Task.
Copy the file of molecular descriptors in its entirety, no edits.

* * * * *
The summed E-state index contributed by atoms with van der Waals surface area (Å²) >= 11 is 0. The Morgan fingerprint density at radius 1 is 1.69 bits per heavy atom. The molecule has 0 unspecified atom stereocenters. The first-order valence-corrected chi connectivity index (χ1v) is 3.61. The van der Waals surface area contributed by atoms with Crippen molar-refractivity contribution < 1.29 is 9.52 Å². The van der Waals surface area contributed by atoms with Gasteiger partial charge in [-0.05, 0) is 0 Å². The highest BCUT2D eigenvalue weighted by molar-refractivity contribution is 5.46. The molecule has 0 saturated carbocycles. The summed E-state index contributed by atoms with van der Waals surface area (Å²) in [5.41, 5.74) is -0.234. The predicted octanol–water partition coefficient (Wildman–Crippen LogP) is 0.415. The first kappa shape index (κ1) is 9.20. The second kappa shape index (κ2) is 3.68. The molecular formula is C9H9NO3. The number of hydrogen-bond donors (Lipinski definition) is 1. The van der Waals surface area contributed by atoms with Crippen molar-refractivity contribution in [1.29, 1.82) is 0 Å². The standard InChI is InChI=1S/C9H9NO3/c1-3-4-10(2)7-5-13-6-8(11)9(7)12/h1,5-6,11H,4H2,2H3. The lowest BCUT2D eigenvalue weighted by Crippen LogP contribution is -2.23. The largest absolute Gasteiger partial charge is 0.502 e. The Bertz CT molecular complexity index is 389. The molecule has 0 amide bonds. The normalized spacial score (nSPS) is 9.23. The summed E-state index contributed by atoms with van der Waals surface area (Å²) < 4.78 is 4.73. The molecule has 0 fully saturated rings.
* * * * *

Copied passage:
The summed E-state index contributed by atoms with van der Waals surface area (Å²) >= 11 is 0. The Morgan fingerprint density at radius 1 is 1.69 bits per heavy atom. The molecule has 0 unspecified atom stereocenters. The first-order valence-corrected chi connectivity index (χ1v) is 3.61. The van der Waals surface area contributed by atoms with Crippen molar-refractivity contribution < 1.29 is 9.52 Å². The van der Waals surface area contributed by atoms with Gasteiger partial charge in [-0.05, 0) is 0 Å². The highest BCUT2D eigenvalue weighted by molar-refractivity contribution is 5.46. The molecule has 0 saturated carbocycles. The summed E-state index contributed by atoms with van der Waals surface area (Å²) in [5.41, 5.74) is -0.234. The predicted octanol–water partition coefficient (Wildman–Crippen LogP) is 0.415. The first kappa shape index (κ1) is 9.20. The second kappa shape index (κ2) is 3.68. The molecular formula is C9H9NO3. The number of hydrogen-bond donors (Lipinski definition) is 1. The van der Waals surface area contributed by atoms with Crippen molar-refractivity contribution in [1.29, 1.82) is 0 Å². The standard InChI is InChI=1S/C9H9NO3/c1-3-4-10(2)7-5-13-6-8(11)9(7)12/h1,5-6,11H,4H2,2H3. The lowest BCUT2D eigenvalue weighted by Crippen LogP contribution is -2.23. The largest absolute Gasteiger partial charge is 0.502 e. The Bertz CT molecular complexity index is 389. The molecule has 0 amide bonds. The normalized spacial score (nSPS) is 9.23. The summed E-state index contributed by atoms with van der Waals surface area (Å²) < 4.78 is 4.73. The molecule has 0 fully saturated rings.